Really, this should be titled "the problem for BAFTA", or "Right winners, wrong idea."
I'm really not sure what to make of last night's BAFTA Awards. On one had, I find it very hard to knock a ceremony that gives the Best Actress to Carey Mulligan for An Education, Best Actor to Colin Firth for A Single Man, and where The Hurt Locker wins Best Picture and Best Director. If that happens at the Oscars I'd be delighted.
My problem with the awards, and the problem the people responsible face every year, is the B of BAFTA. The ceremony tries to do two things; showcase, promote and celebrate British film, and be seen internationally as a serious event and good predictor of who will win at the Oscars. Sometimes, you can't do both.
In Britain, we benefit and suffer from sharing a language with the US; American cultural product finds it easier to get a foothold over here than it probably does in, say, France. Sometimes this is good - we get to watch great American TV and films without them being dubbed or subtitled, and sometimes this is bad - as soon as they get any attention, our best acting talent sods off to Hollywood where they do not face a language barrier (and who can blame them).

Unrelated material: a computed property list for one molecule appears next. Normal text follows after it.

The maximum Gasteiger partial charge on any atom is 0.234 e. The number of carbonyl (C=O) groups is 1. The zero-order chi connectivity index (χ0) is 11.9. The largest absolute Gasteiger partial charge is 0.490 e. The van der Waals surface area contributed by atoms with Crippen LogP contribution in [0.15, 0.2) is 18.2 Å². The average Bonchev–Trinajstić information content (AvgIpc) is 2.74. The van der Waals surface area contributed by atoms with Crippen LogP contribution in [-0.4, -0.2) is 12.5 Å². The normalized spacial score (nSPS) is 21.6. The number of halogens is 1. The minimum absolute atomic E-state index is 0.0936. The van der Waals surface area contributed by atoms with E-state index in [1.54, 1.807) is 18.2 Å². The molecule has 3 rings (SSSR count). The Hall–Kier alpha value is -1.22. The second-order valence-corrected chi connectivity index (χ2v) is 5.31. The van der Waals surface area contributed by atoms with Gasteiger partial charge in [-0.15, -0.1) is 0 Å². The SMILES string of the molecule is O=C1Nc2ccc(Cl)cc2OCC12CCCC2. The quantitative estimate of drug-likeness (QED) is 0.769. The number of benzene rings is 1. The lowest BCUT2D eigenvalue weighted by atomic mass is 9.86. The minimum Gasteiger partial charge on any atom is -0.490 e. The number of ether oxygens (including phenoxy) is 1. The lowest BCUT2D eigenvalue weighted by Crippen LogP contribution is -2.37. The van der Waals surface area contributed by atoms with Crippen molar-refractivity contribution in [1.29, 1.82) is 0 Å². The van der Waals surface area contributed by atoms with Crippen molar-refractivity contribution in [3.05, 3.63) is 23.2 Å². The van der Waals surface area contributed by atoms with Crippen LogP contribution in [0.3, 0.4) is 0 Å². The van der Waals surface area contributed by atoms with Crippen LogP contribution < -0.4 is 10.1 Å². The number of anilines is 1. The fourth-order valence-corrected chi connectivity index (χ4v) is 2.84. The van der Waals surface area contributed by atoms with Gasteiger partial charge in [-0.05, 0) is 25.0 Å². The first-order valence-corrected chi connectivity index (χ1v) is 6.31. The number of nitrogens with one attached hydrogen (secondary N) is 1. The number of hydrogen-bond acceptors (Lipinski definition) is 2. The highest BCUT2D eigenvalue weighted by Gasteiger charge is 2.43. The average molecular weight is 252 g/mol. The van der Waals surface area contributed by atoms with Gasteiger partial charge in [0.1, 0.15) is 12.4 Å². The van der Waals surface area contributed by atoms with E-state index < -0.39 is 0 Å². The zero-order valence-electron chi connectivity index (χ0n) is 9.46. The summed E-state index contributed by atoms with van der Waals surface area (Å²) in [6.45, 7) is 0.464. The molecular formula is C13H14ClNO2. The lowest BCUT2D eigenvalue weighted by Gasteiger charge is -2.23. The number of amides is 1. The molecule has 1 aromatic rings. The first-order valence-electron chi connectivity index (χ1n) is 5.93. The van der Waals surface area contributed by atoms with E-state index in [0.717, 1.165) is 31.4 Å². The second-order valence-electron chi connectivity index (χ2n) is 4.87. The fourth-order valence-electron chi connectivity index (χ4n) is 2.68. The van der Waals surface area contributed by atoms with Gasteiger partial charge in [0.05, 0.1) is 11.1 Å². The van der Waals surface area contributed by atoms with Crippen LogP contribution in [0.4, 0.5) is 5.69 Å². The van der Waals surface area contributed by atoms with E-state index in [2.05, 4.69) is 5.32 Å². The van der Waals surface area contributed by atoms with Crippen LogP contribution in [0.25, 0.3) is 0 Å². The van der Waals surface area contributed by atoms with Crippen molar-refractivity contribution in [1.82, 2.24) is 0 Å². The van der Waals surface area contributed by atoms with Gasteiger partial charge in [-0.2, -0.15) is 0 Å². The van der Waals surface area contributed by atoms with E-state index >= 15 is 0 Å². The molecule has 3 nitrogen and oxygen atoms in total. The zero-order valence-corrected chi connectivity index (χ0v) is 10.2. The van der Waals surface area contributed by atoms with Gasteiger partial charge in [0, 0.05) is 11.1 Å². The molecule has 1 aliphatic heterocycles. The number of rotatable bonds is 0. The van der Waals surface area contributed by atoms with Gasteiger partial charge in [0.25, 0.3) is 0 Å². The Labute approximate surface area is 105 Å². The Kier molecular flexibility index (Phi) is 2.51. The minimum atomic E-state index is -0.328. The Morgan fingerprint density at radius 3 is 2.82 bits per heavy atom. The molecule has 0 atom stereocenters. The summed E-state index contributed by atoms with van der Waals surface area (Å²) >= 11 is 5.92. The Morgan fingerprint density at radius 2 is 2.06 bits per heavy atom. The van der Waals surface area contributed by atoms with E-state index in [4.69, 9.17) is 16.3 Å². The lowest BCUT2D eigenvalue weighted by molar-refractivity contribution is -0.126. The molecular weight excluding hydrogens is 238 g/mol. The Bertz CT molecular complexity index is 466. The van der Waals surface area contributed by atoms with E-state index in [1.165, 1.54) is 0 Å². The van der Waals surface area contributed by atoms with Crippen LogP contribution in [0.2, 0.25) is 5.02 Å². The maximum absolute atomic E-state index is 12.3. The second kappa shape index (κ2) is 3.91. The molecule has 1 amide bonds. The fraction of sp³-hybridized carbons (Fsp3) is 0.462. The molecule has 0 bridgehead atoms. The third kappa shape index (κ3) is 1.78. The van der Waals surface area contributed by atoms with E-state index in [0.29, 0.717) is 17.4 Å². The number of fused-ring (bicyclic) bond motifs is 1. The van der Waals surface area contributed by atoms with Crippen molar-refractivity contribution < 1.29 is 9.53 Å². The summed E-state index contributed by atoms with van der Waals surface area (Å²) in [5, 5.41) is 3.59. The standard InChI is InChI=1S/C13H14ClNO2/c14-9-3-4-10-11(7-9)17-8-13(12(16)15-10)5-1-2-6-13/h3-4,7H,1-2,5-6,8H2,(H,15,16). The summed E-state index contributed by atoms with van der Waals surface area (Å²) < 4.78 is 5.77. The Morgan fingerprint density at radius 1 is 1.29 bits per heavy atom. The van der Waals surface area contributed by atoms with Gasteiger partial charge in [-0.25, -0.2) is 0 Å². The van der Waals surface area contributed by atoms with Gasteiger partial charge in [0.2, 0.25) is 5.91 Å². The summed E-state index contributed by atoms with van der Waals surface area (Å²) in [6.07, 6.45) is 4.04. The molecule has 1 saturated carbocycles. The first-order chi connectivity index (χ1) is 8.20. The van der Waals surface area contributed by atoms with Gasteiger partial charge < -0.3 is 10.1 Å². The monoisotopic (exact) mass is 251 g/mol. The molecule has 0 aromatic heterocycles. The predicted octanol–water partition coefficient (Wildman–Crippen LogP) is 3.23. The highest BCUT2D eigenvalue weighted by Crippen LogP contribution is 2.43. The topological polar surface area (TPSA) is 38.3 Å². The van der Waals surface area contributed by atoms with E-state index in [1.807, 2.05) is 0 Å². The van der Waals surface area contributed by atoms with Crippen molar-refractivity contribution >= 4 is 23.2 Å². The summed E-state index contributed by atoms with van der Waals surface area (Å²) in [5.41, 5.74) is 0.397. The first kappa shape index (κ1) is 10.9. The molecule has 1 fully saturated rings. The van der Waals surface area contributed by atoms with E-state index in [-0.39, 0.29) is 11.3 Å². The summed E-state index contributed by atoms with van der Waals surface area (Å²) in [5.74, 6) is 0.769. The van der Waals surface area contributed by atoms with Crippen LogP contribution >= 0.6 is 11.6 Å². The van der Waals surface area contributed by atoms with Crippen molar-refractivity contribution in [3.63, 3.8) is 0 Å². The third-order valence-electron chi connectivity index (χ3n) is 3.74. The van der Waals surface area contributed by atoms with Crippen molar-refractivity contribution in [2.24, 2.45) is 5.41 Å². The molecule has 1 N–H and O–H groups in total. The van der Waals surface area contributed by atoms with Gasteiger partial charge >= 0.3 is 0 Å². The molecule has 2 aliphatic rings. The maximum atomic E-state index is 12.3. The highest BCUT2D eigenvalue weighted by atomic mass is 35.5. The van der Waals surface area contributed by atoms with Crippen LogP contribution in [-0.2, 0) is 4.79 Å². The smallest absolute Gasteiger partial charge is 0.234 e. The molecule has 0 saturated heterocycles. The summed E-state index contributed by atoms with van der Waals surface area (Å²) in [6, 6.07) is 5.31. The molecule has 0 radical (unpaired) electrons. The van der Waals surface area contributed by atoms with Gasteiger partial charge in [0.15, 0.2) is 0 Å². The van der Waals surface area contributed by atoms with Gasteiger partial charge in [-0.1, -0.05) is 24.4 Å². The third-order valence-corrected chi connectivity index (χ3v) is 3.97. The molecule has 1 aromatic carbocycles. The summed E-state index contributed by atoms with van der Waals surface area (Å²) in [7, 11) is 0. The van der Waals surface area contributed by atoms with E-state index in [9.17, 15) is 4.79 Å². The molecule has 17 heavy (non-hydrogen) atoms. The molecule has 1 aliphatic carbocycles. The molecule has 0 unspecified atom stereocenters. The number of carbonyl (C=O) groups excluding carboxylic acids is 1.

A similar French film awards ceremony would have a nice cut off point; any film not in the French language could be excluded from everything except the best international film. We don't have that luxury, and none of the big names that the sponsors demand would turn up if it was solely British film only (what constitutes a British film is deserving of a post in itself). The organisers, then, after moving the date the awards are given out a few years ago, try to pitch it as an Oscar indicator. Fair enough, but if you're going to do that, why have Outstanding British Film and Outstanding Debut by a British Writer, Director or Producer as awards? You cannot claim to be an award of international importance and then hand out a couple of parochial awards as a token nod to your Britishness.
If they want to be taken seriously, BAFTA either need to drop the "B", relocate their ceremony to LA and forget about being British, or they need to go the other way and give only allow films that are British - that is, deal with a British issue, are set in Britain, shot in Britain and have a cast and crew that is largely British - to be nominated. Of course, neither of those things are going to happen, so I'm going to be annoyed by them for the forseeable future.